I'm not really sure why we have NDAs on these products anymore. Before we even got our Radeon HD 4890, before we were even briefed on it, NVIDIA contacted us and told us that if we were working on a review to wait. NVIDIA wanted to send us something special.

Then in the middle of our Radeon HD 4890 briefing what do we see but a reference to a GeForce GTX 275 in the slides. We hadn't even laid hands on the 275, but AMD knew what it was and where it was going to be priced.

If you asked NVIDIA what the Radeon HD 4890 was, you'd probably hear something like "an overclocked 4870". If you asked AMD what the GeForce GTX 275 was, you'd probably get "half of a GTX 295".

The truth of the matter is that neither one of these cards is particularly new, they are both a balance of processors, memory, and clock speeds at a new price point.

As the prices on the cards that already offered a very good value fell, higher end and dual GPU cards remained priced significantly higher. This created a gap in pricing between about $190 and $300. AMD and NVIDIA saw this as an opportunity to release cards that fell within this spectrum, and they are battling intensely over price. Both companies withheld final pricing information until the very last minute. In fact, when I started writing this intro (Wednesday morning) I still had no idea what the prices for these parts would actually be.

Now we know that both the Radeon HD 4890 and the GeForce GTX 275 will be priced at $250. This has historically been a pricing sweet spot, offering a very good balance of performance and cost before we start to see hugely diminishing returns on our investments. What we hope for here is a significant performance bump from the GTX 260 core 216 and Radeon HD 4870 1GB class of performance. We'll wait till we get to the benchmarks to reveal if that's what we actually get and whether we should just stick with what's good enough.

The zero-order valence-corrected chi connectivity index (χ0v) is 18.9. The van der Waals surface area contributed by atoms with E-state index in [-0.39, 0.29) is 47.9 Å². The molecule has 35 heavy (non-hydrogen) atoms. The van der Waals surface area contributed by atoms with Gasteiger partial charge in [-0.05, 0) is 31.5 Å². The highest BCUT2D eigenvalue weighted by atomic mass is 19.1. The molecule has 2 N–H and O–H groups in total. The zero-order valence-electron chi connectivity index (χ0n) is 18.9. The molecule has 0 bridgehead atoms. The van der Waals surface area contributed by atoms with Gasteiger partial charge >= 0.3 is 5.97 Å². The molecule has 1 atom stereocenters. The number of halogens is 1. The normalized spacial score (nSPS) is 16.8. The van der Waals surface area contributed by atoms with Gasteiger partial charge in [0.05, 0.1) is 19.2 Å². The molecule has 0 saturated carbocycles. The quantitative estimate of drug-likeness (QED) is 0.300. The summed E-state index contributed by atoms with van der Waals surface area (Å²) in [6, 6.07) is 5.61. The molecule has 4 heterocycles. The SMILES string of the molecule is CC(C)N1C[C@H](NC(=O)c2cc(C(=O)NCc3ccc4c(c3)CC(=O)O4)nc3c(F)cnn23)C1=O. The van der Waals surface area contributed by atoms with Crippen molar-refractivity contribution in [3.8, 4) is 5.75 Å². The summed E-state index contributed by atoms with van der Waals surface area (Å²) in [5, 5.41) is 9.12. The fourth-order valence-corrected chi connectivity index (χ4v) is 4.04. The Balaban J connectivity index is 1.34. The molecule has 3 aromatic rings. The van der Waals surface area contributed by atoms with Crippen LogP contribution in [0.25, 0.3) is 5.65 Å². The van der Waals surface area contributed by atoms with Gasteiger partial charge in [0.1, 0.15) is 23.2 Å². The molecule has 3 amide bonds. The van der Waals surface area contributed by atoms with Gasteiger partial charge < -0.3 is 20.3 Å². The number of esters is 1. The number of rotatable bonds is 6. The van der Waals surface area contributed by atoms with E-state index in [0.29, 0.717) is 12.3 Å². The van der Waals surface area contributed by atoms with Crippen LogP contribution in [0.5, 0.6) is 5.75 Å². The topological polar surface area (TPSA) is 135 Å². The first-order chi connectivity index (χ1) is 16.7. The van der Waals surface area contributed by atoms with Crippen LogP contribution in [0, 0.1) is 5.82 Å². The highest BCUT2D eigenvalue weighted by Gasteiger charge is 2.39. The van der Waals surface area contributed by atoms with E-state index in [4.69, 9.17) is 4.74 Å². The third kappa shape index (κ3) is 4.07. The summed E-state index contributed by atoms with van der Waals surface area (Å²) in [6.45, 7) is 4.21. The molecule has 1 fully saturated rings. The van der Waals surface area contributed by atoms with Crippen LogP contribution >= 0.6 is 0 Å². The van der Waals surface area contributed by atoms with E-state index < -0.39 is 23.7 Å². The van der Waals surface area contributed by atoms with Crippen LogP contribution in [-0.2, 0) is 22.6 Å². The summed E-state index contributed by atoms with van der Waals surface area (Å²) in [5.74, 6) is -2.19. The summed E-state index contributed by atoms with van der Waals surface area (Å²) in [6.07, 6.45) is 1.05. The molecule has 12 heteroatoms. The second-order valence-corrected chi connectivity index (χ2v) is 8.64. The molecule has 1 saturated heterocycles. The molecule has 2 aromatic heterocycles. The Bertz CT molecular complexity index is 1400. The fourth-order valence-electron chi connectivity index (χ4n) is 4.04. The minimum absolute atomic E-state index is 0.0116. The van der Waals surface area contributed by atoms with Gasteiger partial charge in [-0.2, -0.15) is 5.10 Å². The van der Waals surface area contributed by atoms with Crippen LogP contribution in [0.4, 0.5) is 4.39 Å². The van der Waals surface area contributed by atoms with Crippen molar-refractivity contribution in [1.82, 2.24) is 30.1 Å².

At a high level, here's what we're looking at:

  GTX 285 GTX 275 GTX 260 Core 216 GTS 250 / 9800 GTX+
Stream Processors 240 240 216 128
Texture Address / Filtering 80 / 80 80 / 80 72/72 64 / 64
ROPs 32 28 28 16
Core Clock 648MHz 633MHz 576MHz 738MHz
Shader Clock 1476MHz 1404MHz 1242MHz 1836MHz
Memory Clock 1242MHz 1134MHz 999MHz 1100MHz
Memory Bus Width 512-bit 448-bit 448-bit 256-bit
Frame Buffer 1GB 896MB 896MB 512MB
Transistor Count 1.4B 1.4B 1.4B 754M
Manufacturing Process TSMC 55nm TSMC 55nm TSMC 65nm TSMC 55nm
Price Point $360 ~$250 $205 $140

 

  ATI Radeon HD 4890 ATI Radeon HD 4870 ATI Radeon HD 4850
Stream Processors 800 800 800
Texture Units 40 40 40
ROPs 16 16 16
Core Clock 850MHz 750MHz 625MHz
Memory Clock 975MHz (3900MHz data rate) GDDR5 900MHz (3600MHz data rate) GDDR5 993MHz (1986MHz data rate) GDDR3
Memory Bus Width 256-bit 256-bit 256-bit
Frame Buffer 1GB 1GB 512MB
Transistor Count 959M 956M 956M
Manufacturing Process TSMC 55nm TSMC 55nm TSMC 55nm
Price Point ~$250 ~$200 $150

 

We suspect that this will be quite an interesting battle and we might have some surprises on our hands. NVIDIA has been talking about their new drivers which will be released to the public early Thursday morning. These new drivers offer some performance improvements across the board as well as some cool new features. Because it's been a while since we talked about it, we will also explore PhysX and CUDA in a bit more depth than we usually do in GPU reviews.

We do want to bring up availability. This will be a hard launch for AMD but not for NVIDIA (though some European retailers should have the GTX 275 on sale this week). As for AMD, we've seen plenty of retail samples from AMD partners and we expect good availability starting today. If this ends up not being the case, we will certainly update the article to reflect that later. NVIDIA won't have availability until the middle of the month (we are hearing April 14th).

NVIDIA hasn't been hitting their launches as hard lately, and we've gotten on them about that in past reviews. This time, we're not going to be as hard on them for it. The fact of the matter is that they've got a competitive part coming out in a time frame that is very near the launch of an AMD part at the same price point. We are very interested in not getting back to the "old days" where we had paper launched parts that only ended up being seen in the pages of hardware review sites, but we certainly understand the need for companies to get their side of the story out there when launches are sufficiently close to one another. And we're certainly not going to fault anyone for that. Not being available for purchase is it's own problem.